Dorothy O'Grady

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Dorothy Pamela O’Grady
Born 25 October 1897
Clapham, London
Died 1985
Lake, Isle of Wight
Nationality British
Other names Pamela Arland
Occupation Boarding housekeeper
Known for British Nazi saboteur
Spouse(s) Vincent O'Grady (married 1926 - 1953)

Dorothy Pamela O'Grady (25 October 1897 Clapham, London - 1985 Lake, Isle of Wight) was the first British woman to be found guilty of treachery in World War II. She was sentenced to death but on appeal the sentence was commuted to 14 years’ penal servitude.


She was adopted soon after birth by a British Museum official, George Squire. Her mother died when she was 11 and her father then married his housekeeper who treated her in a vindictive manner. By the age of 13, she was living in a home where young girls were trained for domestic service. In 1918, she was convicted of forging bank-notes and in 1920, while in service in Brighton, she was found guilty of stealing clothing and was sentenced to two years’ penal servitude. On her release, she moved back to London where she worked as a prostitute until 1926 when she married a London fireman 19 years older than her, Vincent O'Grady. On his retirement, they moved to Sandown on the Isle of Wight where she ran a boarding house, Osborne Villa. On the outbreak of war in 1939 he was recalled to the London Fire Brigade for wartime service leaving O’Grady behind.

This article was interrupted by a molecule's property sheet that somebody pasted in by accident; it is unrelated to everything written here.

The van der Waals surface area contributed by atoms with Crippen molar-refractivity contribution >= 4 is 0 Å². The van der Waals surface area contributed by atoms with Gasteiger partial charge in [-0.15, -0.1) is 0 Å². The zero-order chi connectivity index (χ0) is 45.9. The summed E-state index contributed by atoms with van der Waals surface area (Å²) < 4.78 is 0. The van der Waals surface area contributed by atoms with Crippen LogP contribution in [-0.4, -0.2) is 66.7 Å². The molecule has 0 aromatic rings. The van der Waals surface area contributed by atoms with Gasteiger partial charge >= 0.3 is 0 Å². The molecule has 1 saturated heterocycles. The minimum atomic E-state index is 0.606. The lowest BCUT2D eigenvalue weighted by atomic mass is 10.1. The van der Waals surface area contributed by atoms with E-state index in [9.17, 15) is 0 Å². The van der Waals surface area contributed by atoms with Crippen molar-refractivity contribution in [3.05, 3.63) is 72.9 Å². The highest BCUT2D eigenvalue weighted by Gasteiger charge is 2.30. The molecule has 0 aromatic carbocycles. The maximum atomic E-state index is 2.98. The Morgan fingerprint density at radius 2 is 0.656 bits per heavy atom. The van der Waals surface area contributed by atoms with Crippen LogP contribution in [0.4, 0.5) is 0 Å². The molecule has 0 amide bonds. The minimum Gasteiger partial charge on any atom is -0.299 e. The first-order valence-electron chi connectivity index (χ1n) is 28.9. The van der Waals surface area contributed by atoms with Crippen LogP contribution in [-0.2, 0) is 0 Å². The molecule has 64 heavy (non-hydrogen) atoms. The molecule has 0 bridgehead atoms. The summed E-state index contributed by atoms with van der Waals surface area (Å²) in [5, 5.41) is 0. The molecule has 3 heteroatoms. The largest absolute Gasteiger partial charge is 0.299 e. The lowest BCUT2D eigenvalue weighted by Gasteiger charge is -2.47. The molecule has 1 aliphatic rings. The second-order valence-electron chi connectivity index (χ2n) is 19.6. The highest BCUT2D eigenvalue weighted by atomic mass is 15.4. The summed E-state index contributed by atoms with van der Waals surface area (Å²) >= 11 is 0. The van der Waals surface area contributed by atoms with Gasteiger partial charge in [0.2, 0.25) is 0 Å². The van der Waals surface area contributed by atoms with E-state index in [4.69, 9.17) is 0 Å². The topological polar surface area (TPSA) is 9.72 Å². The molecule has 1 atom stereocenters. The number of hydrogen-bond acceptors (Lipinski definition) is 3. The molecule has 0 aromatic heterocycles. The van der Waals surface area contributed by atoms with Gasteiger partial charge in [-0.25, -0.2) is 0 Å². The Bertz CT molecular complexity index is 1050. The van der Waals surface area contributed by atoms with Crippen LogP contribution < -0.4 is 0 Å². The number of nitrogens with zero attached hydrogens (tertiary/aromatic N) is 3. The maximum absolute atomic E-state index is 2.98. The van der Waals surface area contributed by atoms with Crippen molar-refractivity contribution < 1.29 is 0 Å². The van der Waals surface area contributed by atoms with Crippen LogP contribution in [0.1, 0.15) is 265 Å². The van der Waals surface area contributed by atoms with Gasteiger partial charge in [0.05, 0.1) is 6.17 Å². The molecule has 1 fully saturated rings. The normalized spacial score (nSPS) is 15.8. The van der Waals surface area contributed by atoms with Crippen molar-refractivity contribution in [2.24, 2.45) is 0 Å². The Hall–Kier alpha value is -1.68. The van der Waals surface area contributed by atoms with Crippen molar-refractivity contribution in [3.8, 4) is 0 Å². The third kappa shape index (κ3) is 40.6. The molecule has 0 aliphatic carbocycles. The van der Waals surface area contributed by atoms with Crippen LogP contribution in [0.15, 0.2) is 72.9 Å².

Wartime activities[edit]

The Isle of Wight is immediately opposite France across the English Channel and commands the Solent which is the sea approach to the major ports of Southampton and Britain’s biggest naval base, Portsmouth. Its strategically important coastline was subject to strict restrictions on movement throughout World War II.

With her husband away on war service, O’Grady was seen frequenting restricted coastal areas while walking her dog, sometimes at night. Her activities were monitored and her mail intercepted and she was found to be making drawings and detailed maps of the coast. She was then caught in the act of cutting some telegraph wires and arrested.


In August 1940, O’Grady was charged with being in a prohibited area and granted bail. But when she failed to attend the court hearing at Ryde Magistrate’s Court her home was searched and she was eventually apprehended living under the assumed name of Pamela Arland in a boarding house at Totland Bay on the west coast of the island.

In December 1940, the case against her was heard in camera at the Hampshire Assizes, Winchester. As there was no indication as to just how the information gathered by O’Grady was to have been communicated to the Germans she was tried not as a spy or agent, but as a saboteur.[1]

She was found guilty of two offences under the Treachery Act; of making a plan likely to assist the enemy and that with intent to help the enemy she cut a military telephone wire. She was also found guilty of two offences under the Official Secrets Act; that she had approached a prohibited place and that she had made a plan that might be useful to the enemy. On 17 December 1940, she was sentenced to death.[2]